September 8, 2016; Portland Tribune

Not every situation calls for a nonprofit response. In fact, sometimes it may be the exact wrong move. Consider the case of Tamara Rubin, who was ousted in August from her position as executive director of the Lead Safe America Foundation by the board president, the treasurer, and their lawyers.

Rubin founded the nonprofit after lead contamination affected some of her children during construction at her house. Rubin is a passionate advocate, and her dedication to the cause is personal and deep, but she may not be much of an administrator. On the foundation’s Form 990 from 2013, which was filed over a year late in October 2015 (on the same day the nonprofit’s 2014 return was signed), Rubin apparently attached a letter to the IRS to explain that any problems on the form were the result of the the chaos that the lead poisoning of her children had created for her.

While we understand it is the responsibility of the Board of Directors to file the return if the volunteer staff is unable to do so, our board members have not historically been involved with the day-to-day operations and are mostly not geographically accessible as well, so they were not able to step in and file the return in my absence. We are working on shifting this paradigm for future years, and our current board is now more involved and active than in previous years.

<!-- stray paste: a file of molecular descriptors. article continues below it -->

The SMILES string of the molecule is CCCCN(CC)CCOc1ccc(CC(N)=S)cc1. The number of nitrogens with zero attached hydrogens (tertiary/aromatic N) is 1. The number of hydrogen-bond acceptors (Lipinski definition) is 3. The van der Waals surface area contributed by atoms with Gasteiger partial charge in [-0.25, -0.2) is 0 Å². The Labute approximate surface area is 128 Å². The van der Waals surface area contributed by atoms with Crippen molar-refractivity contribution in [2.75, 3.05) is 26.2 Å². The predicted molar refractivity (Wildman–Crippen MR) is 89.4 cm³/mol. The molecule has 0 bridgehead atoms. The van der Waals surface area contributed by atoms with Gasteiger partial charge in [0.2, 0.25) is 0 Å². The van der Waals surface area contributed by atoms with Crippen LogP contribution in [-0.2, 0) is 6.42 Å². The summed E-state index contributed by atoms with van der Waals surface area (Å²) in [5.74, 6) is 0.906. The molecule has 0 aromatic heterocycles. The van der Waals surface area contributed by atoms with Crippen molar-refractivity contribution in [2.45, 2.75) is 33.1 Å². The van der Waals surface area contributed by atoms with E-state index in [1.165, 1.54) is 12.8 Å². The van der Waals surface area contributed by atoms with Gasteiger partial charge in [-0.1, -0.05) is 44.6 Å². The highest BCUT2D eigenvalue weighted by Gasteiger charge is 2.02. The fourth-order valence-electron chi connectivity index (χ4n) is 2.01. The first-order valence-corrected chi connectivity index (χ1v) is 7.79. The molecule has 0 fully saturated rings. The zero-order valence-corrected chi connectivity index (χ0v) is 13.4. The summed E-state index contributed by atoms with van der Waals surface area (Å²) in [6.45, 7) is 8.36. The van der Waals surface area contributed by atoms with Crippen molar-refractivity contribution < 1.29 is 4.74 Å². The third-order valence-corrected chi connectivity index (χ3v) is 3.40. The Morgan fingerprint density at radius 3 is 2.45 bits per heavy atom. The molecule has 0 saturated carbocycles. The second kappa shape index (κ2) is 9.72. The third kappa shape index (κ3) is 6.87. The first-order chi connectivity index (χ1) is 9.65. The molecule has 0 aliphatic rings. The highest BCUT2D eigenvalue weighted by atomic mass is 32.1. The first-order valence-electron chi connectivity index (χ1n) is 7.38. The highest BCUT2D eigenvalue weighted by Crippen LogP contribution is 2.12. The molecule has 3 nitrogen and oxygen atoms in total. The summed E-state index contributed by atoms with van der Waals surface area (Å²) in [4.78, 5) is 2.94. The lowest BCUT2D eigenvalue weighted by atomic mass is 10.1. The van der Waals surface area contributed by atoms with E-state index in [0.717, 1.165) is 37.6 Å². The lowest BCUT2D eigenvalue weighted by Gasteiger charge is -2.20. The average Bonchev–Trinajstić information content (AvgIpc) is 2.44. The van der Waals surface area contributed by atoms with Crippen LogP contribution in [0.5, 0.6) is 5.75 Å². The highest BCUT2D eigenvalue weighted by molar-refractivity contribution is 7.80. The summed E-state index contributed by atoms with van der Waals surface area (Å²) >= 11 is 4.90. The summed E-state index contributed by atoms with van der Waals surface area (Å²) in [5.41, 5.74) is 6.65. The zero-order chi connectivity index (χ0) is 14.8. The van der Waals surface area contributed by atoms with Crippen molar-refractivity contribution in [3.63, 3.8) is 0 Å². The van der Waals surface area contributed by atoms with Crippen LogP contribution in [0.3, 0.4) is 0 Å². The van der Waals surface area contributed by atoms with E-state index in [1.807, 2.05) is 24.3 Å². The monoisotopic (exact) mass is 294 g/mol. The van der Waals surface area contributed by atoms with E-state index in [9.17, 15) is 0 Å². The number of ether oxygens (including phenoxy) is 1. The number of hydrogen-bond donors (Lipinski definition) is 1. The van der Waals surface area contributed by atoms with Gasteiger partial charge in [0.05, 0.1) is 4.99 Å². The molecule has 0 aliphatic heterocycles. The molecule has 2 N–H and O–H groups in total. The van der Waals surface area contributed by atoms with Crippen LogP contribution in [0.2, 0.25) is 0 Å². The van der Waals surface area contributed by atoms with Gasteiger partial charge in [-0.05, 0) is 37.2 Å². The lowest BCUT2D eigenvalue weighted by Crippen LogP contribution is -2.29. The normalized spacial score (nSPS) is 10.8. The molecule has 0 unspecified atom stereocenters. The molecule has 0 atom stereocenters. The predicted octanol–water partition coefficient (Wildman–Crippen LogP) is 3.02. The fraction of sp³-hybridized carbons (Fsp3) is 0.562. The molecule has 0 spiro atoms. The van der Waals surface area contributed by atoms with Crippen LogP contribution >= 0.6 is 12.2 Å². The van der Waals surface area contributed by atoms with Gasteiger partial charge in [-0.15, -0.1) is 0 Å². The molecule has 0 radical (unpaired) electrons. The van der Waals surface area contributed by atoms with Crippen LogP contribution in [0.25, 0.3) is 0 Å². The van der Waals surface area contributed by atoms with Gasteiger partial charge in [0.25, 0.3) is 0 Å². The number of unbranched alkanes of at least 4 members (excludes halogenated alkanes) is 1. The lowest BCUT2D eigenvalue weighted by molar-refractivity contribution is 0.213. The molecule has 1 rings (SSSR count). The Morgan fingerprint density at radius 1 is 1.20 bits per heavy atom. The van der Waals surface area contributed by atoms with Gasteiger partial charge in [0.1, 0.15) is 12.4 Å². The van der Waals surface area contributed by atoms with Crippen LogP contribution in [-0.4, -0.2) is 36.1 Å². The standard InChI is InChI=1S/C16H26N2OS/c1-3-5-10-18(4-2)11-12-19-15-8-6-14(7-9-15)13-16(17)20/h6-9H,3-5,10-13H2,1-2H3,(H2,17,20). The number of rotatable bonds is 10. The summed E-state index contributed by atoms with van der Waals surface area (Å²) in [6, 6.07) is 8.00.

She also listed herself as providing more than 60 hours of volunteer labor weekly. This, of course, only completes the picture of a nonprofit that is its own worst enemy. If the founder never manages to share out the work and passion for the cause, the organization will likely remain immature; this, then, makes it an increasingly uncomfortable match for good board members. Six members have left the board in the past year, including Rubin’s husband. The two board members who pushed to remove Rubin are relatively new.

The foundation is currently being investigated by the Oregon Department of Justice, which could bring a civil suit against the organization, its board members, or Rubin herself. At issue is the financial condition of the all-volunteer organization, which is reportedly around $90,000 in debt.

Kelly Fisher, a friend, wrote, “What I don’t understand is: If we abandon Tamara, what else is there to save? From the point of view of anyone who’s been helped by the foundation, and anyone who’s donated, Tamara IS the foundation, and the foundation IS Tamara. The terms and conditions being proposed right now may not be particularly unusual for lawyers, but they are sickeningly unfair to anyone who knows even a little bit about Tamara’s history with the organization.”

As NPQ has unstintingly reminded its readers, not every social change initiative requires a separate nonprofit structure. For some efforts, a nonprofit just adds layers of work that may seem immediately unimportant to a mission-focused founder or founding group, and that is a good way to walk into a whole mess of trouble. If Tamara truly is the organization, it’s not an organization. Better the group should get themselves a fiscal sponsor and a good consultant who will help walk them through what kind of governance and operational structures they will need and can handle as time goes on.

Meanwhile, remember: No husbands or wives on boards.—Ruth McCambridge